Use this URL to cite or link to this record in EThOS: http://ethos.bl.uk/OrderDetails.do?uin=uk.bl.ethos.596751
Title: Prosocial decision-making in men with learning disabilities
Author: Bolton, C. S.
Awarding Body: University of Cambridge
Current Institution: University of Cambridge
Date of Award: 2007
Availability of Full Text:
Full text unavailable from EThOS.
Please contact the current institution’s library for further details.
Abstract:
Whilst moral abilities are thought of as key to social living, studies investigating moral abilities in people with learning disabilities are narrow in scope. Attempts to examine prosocial abilities in adults with learning disabilities are extremely scarce. Prosocial abilities were systematically examined using a decision-making framework and taking a developmental approach. Adapting a task from the general children’s literature, men with learning disabilities were first compared to their counterparts in the general population on their prosocial responding and prosocial reasoning. Studies were then undertaken to explore prosocial decision-making among the male learning disability population by comparing those who live in the community with a group of men detained in hospital under the Mental Health Act 1983 with a history of offending behaviour. Finally, associations between prosocial abilities and basic psychological factors were explored among men with learning disabilities. Men with learning disabilities showed poorer understanding of the prosocial situations and used less mature forms of prosocial reasoning than those in the general population. However, they were concerned about those in need of help, and following an intervention to improve their understanding of the situations, there was no significant differences between the two groups in their prosocial responding. No significant differences were found between the ‘Community’ and ‘Detained’ groups of men with learning difficulties, and few significant associations were revealed between prosocial abilities and basic psychological processes. Suggestions are made about how prosocial functioning in adults with learning disabilities may be understood in the light of this work and how models of prosocial functioning may be improved.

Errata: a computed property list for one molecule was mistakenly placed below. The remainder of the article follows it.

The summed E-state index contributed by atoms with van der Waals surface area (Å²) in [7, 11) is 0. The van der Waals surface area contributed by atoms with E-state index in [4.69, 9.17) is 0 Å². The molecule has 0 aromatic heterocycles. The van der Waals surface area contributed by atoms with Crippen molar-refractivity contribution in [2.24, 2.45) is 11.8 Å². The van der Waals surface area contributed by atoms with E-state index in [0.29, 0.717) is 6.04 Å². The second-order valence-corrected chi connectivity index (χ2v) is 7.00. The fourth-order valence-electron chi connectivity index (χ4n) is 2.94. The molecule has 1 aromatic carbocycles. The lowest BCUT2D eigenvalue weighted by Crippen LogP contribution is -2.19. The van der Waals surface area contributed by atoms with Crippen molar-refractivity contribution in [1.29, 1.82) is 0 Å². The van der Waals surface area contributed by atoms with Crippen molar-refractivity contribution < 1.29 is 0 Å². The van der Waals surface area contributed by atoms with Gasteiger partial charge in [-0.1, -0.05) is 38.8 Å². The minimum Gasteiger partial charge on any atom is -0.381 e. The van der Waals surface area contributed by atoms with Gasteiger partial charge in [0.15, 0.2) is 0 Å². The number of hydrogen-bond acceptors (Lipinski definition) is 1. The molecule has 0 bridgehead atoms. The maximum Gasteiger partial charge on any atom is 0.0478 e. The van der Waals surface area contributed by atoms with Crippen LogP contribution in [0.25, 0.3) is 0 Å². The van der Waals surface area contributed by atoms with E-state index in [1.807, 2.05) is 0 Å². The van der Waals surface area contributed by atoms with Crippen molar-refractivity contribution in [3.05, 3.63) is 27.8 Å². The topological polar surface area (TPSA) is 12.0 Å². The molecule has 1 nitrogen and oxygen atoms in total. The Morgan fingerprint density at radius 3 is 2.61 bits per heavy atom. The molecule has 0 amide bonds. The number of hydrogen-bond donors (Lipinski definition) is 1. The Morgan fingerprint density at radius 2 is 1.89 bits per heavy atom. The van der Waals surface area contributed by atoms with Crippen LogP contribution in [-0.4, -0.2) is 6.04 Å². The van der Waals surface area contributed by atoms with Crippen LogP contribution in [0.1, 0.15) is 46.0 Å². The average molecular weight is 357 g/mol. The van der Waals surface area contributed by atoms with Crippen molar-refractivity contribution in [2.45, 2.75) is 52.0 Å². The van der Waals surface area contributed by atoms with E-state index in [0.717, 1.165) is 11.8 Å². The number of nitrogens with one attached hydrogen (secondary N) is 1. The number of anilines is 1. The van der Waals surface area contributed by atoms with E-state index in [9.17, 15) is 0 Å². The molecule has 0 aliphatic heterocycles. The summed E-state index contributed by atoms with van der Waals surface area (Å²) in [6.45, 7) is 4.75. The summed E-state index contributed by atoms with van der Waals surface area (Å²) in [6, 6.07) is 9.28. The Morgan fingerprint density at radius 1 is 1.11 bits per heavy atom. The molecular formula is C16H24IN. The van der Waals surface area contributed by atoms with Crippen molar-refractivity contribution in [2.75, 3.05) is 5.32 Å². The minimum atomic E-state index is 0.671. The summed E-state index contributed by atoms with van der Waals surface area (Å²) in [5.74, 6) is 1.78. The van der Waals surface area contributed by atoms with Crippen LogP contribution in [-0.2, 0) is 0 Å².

Supervisor: Not available Sponsor: Not available
Qualification Name: Thesis (Ph.D.) Qualification Level: Doctoral
EThOS ID: uk.bl.ethos.596751  DOI: Not available
Share: